It is plausible to say that print technology has shaped our notion of "text": by binding and reproducing it in the physical form of a book, it has given the "text" both a status and a stable configuration (much more stable and easily accessible, for example, than that of old manuscripts). The act of reading and, perhaps to a lesser extent, the act of writing have been profoundly conditioned by this long-standing configuration. Now, in this "late age of print" as Jay Bolter calls it (150), in the midst of the transition that we are all witnessing from the age of print to the age of the "electronic word," (Lanham), that status and that stability have started to crumble. We live at the dawn of an age whose primary notion of text is virtual rather than actual. The "text" becomes more and more the appendix of a technological process and the acts of reading and writing directly depend on a complex instrumental apparatus: the new paradigm implies an unprecedented interaction of textual practices and technology, within different communicative environments. Contemporary didactic practices of literary texts cannot ignore the new learning environment which virtually links the circumscribed space of the classroom to a world wide web of information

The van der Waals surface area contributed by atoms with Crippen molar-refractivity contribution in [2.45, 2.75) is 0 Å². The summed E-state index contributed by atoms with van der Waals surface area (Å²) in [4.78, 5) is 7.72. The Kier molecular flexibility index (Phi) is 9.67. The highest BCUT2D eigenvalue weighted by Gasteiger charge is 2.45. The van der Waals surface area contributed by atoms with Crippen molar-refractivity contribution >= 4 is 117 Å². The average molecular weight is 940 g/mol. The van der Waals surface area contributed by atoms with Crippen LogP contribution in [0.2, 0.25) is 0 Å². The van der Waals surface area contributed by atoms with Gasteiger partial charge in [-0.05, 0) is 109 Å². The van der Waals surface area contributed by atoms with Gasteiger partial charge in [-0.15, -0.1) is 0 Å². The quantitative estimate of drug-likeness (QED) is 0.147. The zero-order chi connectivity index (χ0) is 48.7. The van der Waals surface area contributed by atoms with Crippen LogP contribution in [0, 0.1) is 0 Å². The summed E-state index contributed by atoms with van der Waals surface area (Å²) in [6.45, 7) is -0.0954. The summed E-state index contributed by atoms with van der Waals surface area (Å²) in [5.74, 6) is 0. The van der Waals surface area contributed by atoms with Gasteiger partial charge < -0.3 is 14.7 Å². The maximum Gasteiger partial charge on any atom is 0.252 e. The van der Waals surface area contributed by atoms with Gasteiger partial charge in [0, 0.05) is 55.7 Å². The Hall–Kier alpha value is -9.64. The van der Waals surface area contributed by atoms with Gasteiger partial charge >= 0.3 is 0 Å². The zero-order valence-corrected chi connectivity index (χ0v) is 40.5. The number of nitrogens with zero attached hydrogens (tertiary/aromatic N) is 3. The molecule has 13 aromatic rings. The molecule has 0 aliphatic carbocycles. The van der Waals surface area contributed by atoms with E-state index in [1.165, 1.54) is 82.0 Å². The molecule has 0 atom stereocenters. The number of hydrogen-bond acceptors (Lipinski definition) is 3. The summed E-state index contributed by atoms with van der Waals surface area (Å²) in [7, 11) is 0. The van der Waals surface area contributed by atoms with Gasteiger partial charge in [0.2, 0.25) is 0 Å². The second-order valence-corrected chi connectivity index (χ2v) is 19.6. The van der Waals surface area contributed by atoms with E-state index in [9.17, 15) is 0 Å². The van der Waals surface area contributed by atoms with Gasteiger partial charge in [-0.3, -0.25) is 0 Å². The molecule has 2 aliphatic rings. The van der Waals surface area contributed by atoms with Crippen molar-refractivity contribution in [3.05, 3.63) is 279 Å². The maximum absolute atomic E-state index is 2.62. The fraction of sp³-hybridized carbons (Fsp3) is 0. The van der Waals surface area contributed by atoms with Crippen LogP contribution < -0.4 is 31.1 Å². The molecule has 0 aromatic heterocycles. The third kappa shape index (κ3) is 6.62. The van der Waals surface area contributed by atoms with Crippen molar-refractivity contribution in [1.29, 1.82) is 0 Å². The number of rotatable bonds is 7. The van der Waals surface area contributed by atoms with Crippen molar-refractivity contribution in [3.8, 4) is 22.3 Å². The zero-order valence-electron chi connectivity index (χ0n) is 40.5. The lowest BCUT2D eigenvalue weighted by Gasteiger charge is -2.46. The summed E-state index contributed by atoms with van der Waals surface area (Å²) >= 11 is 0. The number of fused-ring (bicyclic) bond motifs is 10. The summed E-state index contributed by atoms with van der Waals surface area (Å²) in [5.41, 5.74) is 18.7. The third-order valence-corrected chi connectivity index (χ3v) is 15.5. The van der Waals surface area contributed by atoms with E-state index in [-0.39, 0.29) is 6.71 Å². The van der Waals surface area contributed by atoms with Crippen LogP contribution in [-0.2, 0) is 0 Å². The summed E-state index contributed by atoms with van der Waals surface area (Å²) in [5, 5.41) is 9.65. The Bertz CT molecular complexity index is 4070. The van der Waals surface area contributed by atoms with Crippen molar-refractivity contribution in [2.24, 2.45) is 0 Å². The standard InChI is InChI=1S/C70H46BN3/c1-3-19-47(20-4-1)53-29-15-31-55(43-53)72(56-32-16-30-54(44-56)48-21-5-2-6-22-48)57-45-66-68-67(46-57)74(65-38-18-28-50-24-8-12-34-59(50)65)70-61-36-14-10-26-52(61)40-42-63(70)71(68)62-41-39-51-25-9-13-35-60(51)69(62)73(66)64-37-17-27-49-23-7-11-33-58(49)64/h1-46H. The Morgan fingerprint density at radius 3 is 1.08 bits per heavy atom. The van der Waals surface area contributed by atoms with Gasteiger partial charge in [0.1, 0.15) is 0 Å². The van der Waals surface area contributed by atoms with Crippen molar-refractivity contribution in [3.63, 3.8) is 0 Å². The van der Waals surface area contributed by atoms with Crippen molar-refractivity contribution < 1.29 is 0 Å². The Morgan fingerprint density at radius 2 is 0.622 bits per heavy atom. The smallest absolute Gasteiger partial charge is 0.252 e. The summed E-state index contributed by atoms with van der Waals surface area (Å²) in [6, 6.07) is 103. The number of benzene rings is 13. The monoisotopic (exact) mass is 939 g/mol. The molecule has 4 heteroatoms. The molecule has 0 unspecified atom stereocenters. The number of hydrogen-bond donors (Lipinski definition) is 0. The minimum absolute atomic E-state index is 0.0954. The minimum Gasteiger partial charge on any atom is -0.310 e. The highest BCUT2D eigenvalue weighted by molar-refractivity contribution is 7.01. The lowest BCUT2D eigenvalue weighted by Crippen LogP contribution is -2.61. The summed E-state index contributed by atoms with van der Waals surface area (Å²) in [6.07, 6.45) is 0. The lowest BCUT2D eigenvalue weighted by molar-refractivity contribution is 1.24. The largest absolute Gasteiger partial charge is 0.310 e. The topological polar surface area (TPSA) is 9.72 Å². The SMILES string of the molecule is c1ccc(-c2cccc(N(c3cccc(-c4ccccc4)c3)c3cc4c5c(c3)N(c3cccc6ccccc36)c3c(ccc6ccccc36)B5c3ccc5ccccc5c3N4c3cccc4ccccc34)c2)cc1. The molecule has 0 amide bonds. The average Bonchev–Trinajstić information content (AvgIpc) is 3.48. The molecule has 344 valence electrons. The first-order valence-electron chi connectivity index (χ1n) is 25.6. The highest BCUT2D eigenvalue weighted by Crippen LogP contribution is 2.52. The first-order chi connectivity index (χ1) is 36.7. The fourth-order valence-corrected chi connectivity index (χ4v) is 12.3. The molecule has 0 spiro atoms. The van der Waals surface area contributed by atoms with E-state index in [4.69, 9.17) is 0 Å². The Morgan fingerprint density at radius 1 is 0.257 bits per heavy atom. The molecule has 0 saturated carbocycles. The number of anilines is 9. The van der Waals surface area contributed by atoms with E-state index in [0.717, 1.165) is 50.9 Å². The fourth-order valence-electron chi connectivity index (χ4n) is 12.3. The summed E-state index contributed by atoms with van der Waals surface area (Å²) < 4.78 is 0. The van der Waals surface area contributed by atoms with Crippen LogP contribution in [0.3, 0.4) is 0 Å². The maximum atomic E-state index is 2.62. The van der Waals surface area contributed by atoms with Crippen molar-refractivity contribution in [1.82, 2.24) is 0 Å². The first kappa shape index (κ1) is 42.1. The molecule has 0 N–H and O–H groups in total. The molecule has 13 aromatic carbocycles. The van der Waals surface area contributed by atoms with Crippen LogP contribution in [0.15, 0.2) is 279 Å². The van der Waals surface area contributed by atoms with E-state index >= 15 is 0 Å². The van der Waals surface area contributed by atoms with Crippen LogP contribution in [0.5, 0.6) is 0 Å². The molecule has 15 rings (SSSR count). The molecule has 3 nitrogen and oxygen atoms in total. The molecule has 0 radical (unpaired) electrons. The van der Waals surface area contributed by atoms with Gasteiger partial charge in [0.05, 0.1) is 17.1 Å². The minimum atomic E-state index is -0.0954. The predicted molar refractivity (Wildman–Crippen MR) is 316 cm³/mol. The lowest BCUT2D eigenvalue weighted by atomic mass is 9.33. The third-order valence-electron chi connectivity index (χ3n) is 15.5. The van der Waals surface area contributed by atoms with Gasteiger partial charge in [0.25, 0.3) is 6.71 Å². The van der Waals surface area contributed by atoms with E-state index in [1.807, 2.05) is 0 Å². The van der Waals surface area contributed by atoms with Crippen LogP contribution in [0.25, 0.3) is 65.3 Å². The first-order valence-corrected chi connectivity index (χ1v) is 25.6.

(M. R.) Jay Bolter, Writing Space: The Computer, Hypertext and the History of Writing (Hillsdale, N.J.: Lawrence Erlbaum and Ass., 1991); Richard A. Lanham, The Electronic Word. Democracy, Technology and the Arts (Chicago and London: University of Chicago Press, 1993).